Coral Reefs, including Pacific, Under Increasing Threat

Coral on an American Samoa reef. Photo credit: The Ocean Agency/XL Catlin Seaview Survey

The Pacific Ocean is home to more than 75 percent of the world’s coral reefs.

One of the main environmental functions of coral reefs around the world is protecting about 150,000 kilometres of shoreline in more than 100 nations., said a 2011 United Nations Secretary-General Report on Sustainable Development.

Coral reefs help reduce damage from floods, storms, erosion and act as barrier with water energy. They serve an important purpose in protecting coastal ecosystems, human settlements and infrastructure.

Coral reefs, along with seagrass beds and mangroves, have been estimated to deliver the highest annual value in terms of ecosystem services of all natural ecosystems on the planet, according to the United Nations report.

In 2007, the Scientific American publication published an article titled Coral Reefs Losing Ground Throughout the Pacific. It found that a new analysis identified that an average of roughly 600 square miles of the marine outcroppings disappeared annually between 1968 and 2004.

Since 1995 the rate of their destruction has doubled and more coral reefs in the Pacific Ocean are “disappearing at a rapid clip, outpacing even rainforests.”

Corals are dying worldwide for a number of reasons, particularly because of pest outbreaks (diseases and predators) but also due to climate change, nutrient pollution, destructive fishing practices and coastal development that can smother corals with sediment – Marine biologist John Bruno of the University of North Carolina at Chapel Hill.


Coral reefs in the Pacific island of Palau. Photo credit: The Ocean Agency/50Reefs.

Twenty years ago, Mr Bruno said, more than 60 percent of living coral could be found on their surface but today, no more than 2 percent have coral cover close to that historical baseline.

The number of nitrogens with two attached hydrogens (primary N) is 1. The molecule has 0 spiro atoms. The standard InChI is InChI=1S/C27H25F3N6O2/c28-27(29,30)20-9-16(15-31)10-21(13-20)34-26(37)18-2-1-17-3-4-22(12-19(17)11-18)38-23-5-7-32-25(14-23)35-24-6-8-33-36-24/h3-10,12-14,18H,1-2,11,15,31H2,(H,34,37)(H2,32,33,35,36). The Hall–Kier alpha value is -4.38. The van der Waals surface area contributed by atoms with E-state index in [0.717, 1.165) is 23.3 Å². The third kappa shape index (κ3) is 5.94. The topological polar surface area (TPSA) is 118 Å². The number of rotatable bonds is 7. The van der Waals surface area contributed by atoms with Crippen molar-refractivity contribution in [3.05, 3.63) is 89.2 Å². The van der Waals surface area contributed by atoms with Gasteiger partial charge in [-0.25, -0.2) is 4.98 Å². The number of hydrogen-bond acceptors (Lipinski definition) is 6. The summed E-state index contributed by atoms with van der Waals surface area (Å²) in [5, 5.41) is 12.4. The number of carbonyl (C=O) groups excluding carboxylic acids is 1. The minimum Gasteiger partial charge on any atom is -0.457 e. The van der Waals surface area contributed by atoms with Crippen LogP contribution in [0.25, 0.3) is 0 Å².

Living coral cover is a metric of reef habitat quality and quantity analogous to coverage of trees as a measure of tropical forest loss – Marine biologist John Bruno.

Mr Bruno said that although reefs in other parts of the world face similar challenges, the latest research shows that seriously damaged corals can heal and recover such as Caribbean reefs in Jamaica.

But he said that can only be achieved “if greenhouse emissions are reduced, dynamite and arsenic fishing is eliminated and other steps are taken to halt reef killers.”

By 2016, researchers were seeing a scale of damage to coral reefs in the Pacific that they had never seen before. Increasingly warm ocean temperatures had caused the coral to ‘bleach’, a process that strips them of the protein that gives them colour.


American Samoa – First half before photo of coral reefs in December 2014 before coral bleaching occurred. Second half photo taken in February 2015 after coral bleaching occurred. Photo credit: The Ocean Agency/XL Catlin Seaview Survey.

For Pacific island communities dependent on the life of the ocean for food and their economies, this spells very bad news.

Coral reefs are also of great economic importance to those who live on or visit islands in the Pacific Ocean. Reefs shelter and provide nursery grounds for many commercially and culturally important species of fish and invertebrates, they protect the islands’ harbors, beaches, and shorelines from erosion and wave damage by storms, and they are vital to the Pacific’s marine tourism industry.

Globally, these diverse ecosystems may provide valuable goods and services worth about $375 billion each year to communities around the world. Yet, as important as coral reefs are, these ecosystems are being threatened worldwide.

Did you know

  • the Pacific Ocean has the most coral species compared to the Atlantic Ocean reefs.Source: US National Ocean Service


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